There are some fundamental issues related to education in an environment immersed in social media. What can Apple do better?
The tech sector is growing fast across Europe, and computing and informatics jobs are in high demand.
Bryan Chaffin and John Martellaro join Jeff Gamet to look at what may be in store for the MacBook Pro in 2018, plus they talk about Apple’s target audience for the iPad Pro and the tablet’s place in the educational market.
These fun robots will help teach your kids how to code.
Apple’s “Everyone Can Code” program to teach students how to code in Swift is expanding to more than 20 additional universities around the world.
Designed in conjunction with Southern Careers Institute, a for-profit university, Mr. Wozniak said his goal was to help people learn tech skills without accumulating a mountain of debt.
Digital Flagship University starts this 2017-2018 school year. The iOS design lab opens in 2018, and Swift programming will start in the spring.
Right now though, the majority of AR apps are games. But another category that can benefit from augmented reality is education.
Anki just rolled out an update for its Cozmo that takes it from a cool programmable little robot into an interactive electronic companion.
Michael Gartenberg spent three years as Apple’s Senior Director of Product Marketing, reporting directly to Senior VP Phil Schiller. For his third appearance on Background Mode, we made a list of seven discussion items we both thought would be interesting. We got through two, but chatted about them in detail. The first was all about what’s to be gained by Apple allocating about a billion dollars to create original TV content. In the second segment, we talked about Apple’s struggles in the education market. Michael made some very interesting and very pointed observations. Don’t miss this one!
Here’s a collection of learning resources and tools for technical high school and college students who are Apple customers.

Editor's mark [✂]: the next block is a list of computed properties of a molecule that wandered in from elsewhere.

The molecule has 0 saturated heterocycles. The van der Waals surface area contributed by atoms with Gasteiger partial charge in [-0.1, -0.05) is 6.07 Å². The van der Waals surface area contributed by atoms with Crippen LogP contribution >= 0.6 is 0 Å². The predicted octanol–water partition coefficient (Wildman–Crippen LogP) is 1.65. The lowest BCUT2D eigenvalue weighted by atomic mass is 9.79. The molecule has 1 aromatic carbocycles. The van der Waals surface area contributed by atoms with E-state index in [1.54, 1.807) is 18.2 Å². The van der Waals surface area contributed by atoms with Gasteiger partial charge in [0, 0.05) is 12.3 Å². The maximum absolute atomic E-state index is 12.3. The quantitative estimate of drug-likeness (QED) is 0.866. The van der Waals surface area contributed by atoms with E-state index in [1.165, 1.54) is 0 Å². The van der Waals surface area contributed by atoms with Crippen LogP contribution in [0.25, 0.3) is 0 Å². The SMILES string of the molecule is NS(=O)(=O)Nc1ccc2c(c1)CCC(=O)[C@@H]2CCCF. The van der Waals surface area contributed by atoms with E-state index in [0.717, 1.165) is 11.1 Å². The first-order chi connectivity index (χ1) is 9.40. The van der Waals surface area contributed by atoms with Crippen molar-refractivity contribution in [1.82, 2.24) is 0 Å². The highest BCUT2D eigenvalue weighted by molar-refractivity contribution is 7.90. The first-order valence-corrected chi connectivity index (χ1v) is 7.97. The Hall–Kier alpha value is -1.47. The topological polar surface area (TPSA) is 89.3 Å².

Johana Harth is the Academic Director of a Colorado charter school. Over the last 12 years, she’s gained enormous experience in how to match the curriculum needs of K-8 grade students with modern computer technology. Thanks to the technical influence of her father, and being very good at math, as a youth her plan was to become an engineer. She graduated from U.C. San Diego with a degree in industrial engineering. All was according to plan until some significant, serendipitous events changed her life. Just how she became the Academic Director of a charter school, and then became involved in computer technology is an amazing story. Johanna explained the school’s migration from Macs to Chromebooks, when the students start with computers, how they use them and what they’re taught about computers. It’s a very, ahem, educational story.
If you listen to Tim Cook, Apple is doing well in education, but observations on the street tell a different story.
Apple not only reported increased revenue for iPads in general, but growth in its education market in specific.
A Technology Director in Maine wrote us to explain how Mac notebooks just can’t compete, price-wise, in his school district anymore.
Kelly Guimont and John Martellaro join Jeff Gamet Apple working to renegotiate how much money it pays to record labels for Apple Music, plus they dive into the state of Macs in education.
John Martellaro and Jeff Butts join Jeff Gamet today to talk about Apple Music’s new executives in charge of original TV content, plus they look at how the iPad is holding up in the education market.
Apple started out with the idea that the iPad is the PC of the future and should be the student’s first exposure to computers. Is it working?
Microsoft wants a bigger piece of the education market, and the company’s just announced new products mean the game is on for Apple and Google, too. Dave Hamilton and Jeff Butts join Jeff Gamet look at Microsoft’s new education strategy and what it means for the fight to win students.
The iPad was developed, in the Macintosh era of maturity, as a simpler alternaive for content consumption. It nicely eliminated the headaches of PC complexity and security concerns. Today, things are radically different, and the need to be able to create content and generate personal revenue is much more pressing than when the iPad was first conceived nearly a decade ago.